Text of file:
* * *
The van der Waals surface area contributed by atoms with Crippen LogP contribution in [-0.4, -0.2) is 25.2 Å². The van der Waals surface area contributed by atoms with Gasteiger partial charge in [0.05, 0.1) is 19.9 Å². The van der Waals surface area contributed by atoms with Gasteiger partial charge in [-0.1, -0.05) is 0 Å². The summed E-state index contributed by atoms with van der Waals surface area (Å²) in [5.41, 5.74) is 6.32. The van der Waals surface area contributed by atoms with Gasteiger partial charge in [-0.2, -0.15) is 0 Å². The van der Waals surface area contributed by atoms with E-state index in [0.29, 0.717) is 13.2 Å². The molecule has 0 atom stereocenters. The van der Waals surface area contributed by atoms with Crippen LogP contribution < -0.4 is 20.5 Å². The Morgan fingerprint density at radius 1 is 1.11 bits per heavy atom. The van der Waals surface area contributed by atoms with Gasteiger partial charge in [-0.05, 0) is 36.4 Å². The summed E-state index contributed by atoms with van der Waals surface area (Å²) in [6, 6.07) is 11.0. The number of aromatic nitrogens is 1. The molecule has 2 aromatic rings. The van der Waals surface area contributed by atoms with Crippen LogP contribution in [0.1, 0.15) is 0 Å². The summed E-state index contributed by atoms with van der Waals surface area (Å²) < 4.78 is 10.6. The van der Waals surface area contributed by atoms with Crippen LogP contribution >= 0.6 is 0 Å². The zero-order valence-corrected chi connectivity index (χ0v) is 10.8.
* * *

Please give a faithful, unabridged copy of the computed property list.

The van der Waals surface area contributed by atoms with Crippen LogP contribution in [-0.4, -0.2) is 25.2 Å². The van der Waals surface area contributed by atoms with Gasteiger partial charge in [0.05, 0.1) is 19.9 Å². The van der Waals surface area contributed by atoms with Gasteiger partial charge in [-0.1, -0.05) is 0 Å². The summed E-state index contributed by atoms with van der Waals surface area (Å²) in [5.41, 5.74) is 6.32. The van der Waals surface area contributed by atoms with Gasteiger partial charge in [-0.2, -0.15) is 0 Å². The van der Waals surface area contributed by atoms with E-state index in [0.29, 0.717) is 13.2 Å². The molecule has 0 atom stereocenters. The van der Waals surface area contributed by atoms with Crippen LogP contribution < -0.4 is 20.5 Å². The Morgan fingerprint density at radius 1 is 1.11 bits per heavy atom. The van der Waals surface area contributed by atoms with Gasteiger partial charge in [-0.05, 0) is 36.4 Å². The summed E-state index contributed by atoms with van der Waals surface area (Å²) in [6, 6.07) is 11.0. The number of aromatic nitrogens is 1. The molecule has 2 aromatic rings. The van der Waals surface area contributed by atoms with Crippen LogP contribution in [0.1, 0.15) is 0 Å². The summed E-state index contributed by atoms with van der Waals surface area (Å²) < 4.78 is 10.6. The van der Waals surface area contributed by atoms with Crippen LogP contribution >= 0.6 is 0 Å². The zero-order valence-corrected chi connectivity index (χ0v) is 10.8.